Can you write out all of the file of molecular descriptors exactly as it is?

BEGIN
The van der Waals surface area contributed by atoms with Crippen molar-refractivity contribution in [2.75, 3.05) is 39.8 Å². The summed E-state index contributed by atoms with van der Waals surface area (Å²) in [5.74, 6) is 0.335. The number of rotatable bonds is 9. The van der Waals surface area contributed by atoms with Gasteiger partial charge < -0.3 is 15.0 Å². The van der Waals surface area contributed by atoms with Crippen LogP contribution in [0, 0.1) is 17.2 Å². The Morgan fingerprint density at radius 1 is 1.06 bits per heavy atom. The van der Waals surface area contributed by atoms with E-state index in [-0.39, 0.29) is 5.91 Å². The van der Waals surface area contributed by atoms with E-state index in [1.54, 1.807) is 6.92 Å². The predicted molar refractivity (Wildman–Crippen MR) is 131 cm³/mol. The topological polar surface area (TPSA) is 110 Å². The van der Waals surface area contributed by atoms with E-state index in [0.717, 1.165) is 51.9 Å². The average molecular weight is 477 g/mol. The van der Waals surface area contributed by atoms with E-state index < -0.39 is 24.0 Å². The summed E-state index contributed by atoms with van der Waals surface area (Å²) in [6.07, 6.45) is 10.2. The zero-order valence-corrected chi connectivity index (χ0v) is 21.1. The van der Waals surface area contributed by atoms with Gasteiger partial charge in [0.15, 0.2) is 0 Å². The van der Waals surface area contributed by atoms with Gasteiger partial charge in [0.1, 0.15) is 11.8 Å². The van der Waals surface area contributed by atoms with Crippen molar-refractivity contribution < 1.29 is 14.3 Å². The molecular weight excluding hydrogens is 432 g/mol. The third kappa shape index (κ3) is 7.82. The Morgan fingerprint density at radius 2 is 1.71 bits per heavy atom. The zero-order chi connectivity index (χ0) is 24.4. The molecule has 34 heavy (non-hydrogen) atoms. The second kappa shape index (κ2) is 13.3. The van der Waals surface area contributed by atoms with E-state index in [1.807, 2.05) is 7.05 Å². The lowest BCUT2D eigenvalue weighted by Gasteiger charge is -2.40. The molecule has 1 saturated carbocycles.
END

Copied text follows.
The van der Waals surface area contributed by atoms with Crippen molar-refractivity contribution in [2.75, 3.05) is 39.8 Å². The summed E-state index contributed by atoms with van der Waals surface area (Å²) in [5.74, 6) is 0.335. The number of rotatable bonds is 9. The van der Waals surface area contributed by atoms with Gasteiger partial charge < -0.3 is 15.0 Å². The van der Waals surface area contributed by atoms with Crippen LogP contribution in [0, 0.1) is 17.2 Å². The Morgan fingerprint density at radius 1 is 1.06 bits per heavy atom. The van der Waals surface area contributed by atoms with E-state index in [-0.39, 0.29) is 5.91 Å². The van der Waals surface area contributed by atoms with E-state index in [1.54, 1.807) is 6.92 Å². The predicted molar refractivity (Wildman–Crippen MR) is 131 cm³/mol. The topological polar surface area (TPSA) is 110 Å². The van der Waals surface area contributed by atoms with E-state index in [0.717, 1.165) is 51.9 Å². The average molecular weight is 477 g/mol. The van der Waals surface area contributed by atoms with E-state index < -0.39 is 24.0 Å². The summed E-state index contributed by atoms with van der Waals surface area (Å²) in [6.07, 6.45) is 10.2. The zero-order valence-corrected chi connectivity index (χ0v) is 21.1. The van der Waals surface area contributed by atoms with Gasteiger partial charge in [0.15, 0.2) is 0 Å². The van der Waals surface area contributed by atoms with Gasteiger partial charge in [0.1, 0.15) is 11.8 Å². The van der Waals surface area contributed by atoms with Crippen molar-refractivity contribution < 1.29 is 14.3 Å². The molecular weight excluding hydrogens is 432 g/mol. The third kappa shape index (κ3) is 7.82. The Morgan fingerprint density at radius 2 is 1.71 bits per heavy atom. The zero-order chi connectivity index (χ0) is 24.4. The molecule has 34 heavy (non-hydrogen) atoms. The second kappa shape index (κ2) is 13.3. The van der Waals surface area contributed by atoms with E-state index in [1.807, 2.05) is 7.05 Å². The lowest BCUT2D eigenvalue weighted by Gasteiger charge is -2.40. The molecule has 1 saturated carbocycles.